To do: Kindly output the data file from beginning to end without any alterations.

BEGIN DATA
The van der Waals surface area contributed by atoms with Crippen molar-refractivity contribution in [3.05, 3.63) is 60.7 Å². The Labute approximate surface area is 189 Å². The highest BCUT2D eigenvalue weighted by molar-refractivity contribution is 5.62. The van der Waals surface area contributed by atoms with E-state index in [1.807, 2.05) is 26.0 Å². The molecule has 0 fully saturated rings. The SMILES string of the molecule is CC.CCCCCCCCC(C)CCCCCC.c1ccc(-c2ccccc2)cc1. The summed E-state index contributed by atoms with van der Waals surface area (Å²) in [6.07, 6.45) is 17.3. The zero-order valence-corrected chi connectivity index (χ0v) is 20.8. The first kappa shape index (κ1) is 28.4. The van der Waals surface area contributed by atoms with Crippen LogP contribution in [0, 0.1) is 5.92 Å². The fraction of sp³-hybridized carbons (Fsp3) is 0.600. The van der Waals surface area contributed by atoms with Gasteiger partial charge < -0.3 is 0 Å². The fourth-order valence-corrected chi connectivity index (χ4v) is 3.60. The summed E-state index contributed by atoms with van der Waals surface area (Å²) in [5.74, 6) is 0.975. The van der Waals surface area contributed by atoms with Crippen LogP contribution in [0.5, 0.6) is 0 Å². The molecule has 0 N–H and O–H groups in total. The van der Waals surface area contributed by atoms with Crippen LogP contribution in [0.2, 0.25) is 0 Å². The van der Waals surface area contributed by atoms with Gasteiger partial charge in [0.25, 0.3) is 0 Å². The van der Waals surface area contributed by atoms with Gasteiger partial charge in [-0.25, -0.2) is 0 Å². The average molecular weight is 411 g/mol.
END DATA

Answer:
The van der Waals surface area contributed by atoms with Crippen molar-refractivity contribution in [3.05, 3.63) is 60.7 Å². The Labute approximate surface area is 189 Å². The highest BCUT2D eigenvalue weighted by molar-refractivity contribution is 5.62. The van der Waals surface area contributed by atoms with E-state index in [1.807, 2.05) is 26.0 Å². The molecule has 0 fully saturated rings. The SMILES string of the molecule is CC.CCCCCCCCC(C)CCCCCC.c1ccc(-c2ccccc2)cc1. The summed E-state index contributed by atoms with van der Waals surface area (Å²) in [6.07, 6.45) is 17.3. The zero-order valence-corrected chi connectivity index (χ0v) is 20.8. The first kappa shape index (κ1) is 28.4. The van der Waals surface area contributed by atoms with Crippen LogP contribution in [0, 0.1) is 5.92 Å². The fraction of sp³-hybridized carbons (Fsp3) is 0.600. The van der Waals surface area contributed by atoms with Gasteiger partial charge < -0.3 is 0 Å². The fourth-order valence-corrected chi connectivity index (χ4v) is 3.60. The summed E-state index contributed by atoms with van der Waals surface area (Å²) in [5.74, 6) is 0.975. The van der Waals surface area contributed by atoms with Crippen LogP contribution in [0.5, 0.6) is 0 Å². The molecule has 0 N–H and O–H groups in total. The van der Waals surface area contributed by atoms with Crippen LogP contribution in [0.2, 0.25) is 0 Å². The van der Waals surface area contributed by atoms with Gasteiger partial charge in [0.25, 0.3) is 0 Å². The van der Waals surface area contributed by atoms with Gasteiger partial charge in [-0.25, -0.2) is 0 Å². The average molecular weight is 411 g/mol.